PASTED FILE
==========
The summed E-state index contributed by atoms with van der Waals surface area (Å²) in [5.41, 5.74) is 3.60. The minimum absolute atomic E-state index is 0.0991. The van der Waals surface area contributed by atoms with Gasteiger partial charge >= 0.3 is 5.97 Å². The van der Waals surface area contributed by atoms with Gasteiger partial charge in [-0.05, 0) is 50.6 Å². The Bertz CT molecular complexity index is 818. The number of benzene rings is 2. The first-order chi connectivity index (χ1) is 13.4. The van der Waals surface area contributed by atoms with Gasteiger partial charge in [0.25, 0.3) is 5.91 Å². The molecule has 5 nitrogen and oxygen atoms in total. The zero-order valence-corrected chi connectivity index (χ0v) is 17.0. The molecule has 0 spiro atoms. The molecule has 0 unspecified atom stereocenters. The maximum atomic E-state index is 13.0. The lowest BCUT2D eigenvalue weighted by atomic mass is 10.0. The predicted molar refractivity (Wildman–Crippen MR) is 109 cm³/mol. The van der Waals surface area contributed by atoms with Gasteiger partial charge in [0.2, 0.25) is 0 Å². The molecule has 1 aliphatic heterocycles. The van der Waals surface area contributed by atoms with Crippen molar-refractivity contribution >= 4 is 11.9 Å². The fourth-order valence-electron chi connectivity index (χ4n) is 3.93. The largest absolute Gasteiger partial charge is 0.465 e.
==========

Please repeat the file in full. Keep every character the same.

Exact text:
The summed E-state index contributed by atoms with van der Waals surface area (Å²) in [5.41, 5.74) is 3.60. The minimum absolute atomic E-state index is 0.0991. The van der Waals surface area contributed by atoms with Gasteiger partial charge >= 0.3 is 5.97 Å². The van der Waals surface area contributed by atoms with Gasteiger partial charge in [-0.05, 0) is 50.6 Å². The Bertz CT molecular complexity index is 818. The number of benzene rings is 2. The first-order chi connectivity index (χ1) is 13.4. The van der Waals surface area contributed by atoms with Gasteiger partial charge in [0.25, 0.3) is 5.91 Å². The molecule has 5 nitrogen and oxygen atoms in total. The zero-order valence-corrected chi connectivity index (χ0v) is 17.0. The molecule has 0 spiro atoms. The molecule has 0 unspecified atom stereocenters. The maximum atomic E-state index is 13.0. The lowest BCUT2D eigenvalue weighted by atomic mass is 10.0. The predicted molar refractivity (Wildman–Crippen MR) is 109 cm³/mol. The van der Waals surface area contributed by atoms with Gasteiger partial charge in [0.2, 0.25) is 0 Å². The molecule has 1 aliphatic heterocycles. The van der Waals surface area contributed by atoms with Crippen molar-refractivity contribution >= 4 is 11.9 Å². The fourth-order valence-electron chi connectivity index (χ4n) is 3.93. The largest absolute Gasteiger partial charge is 0.465 e.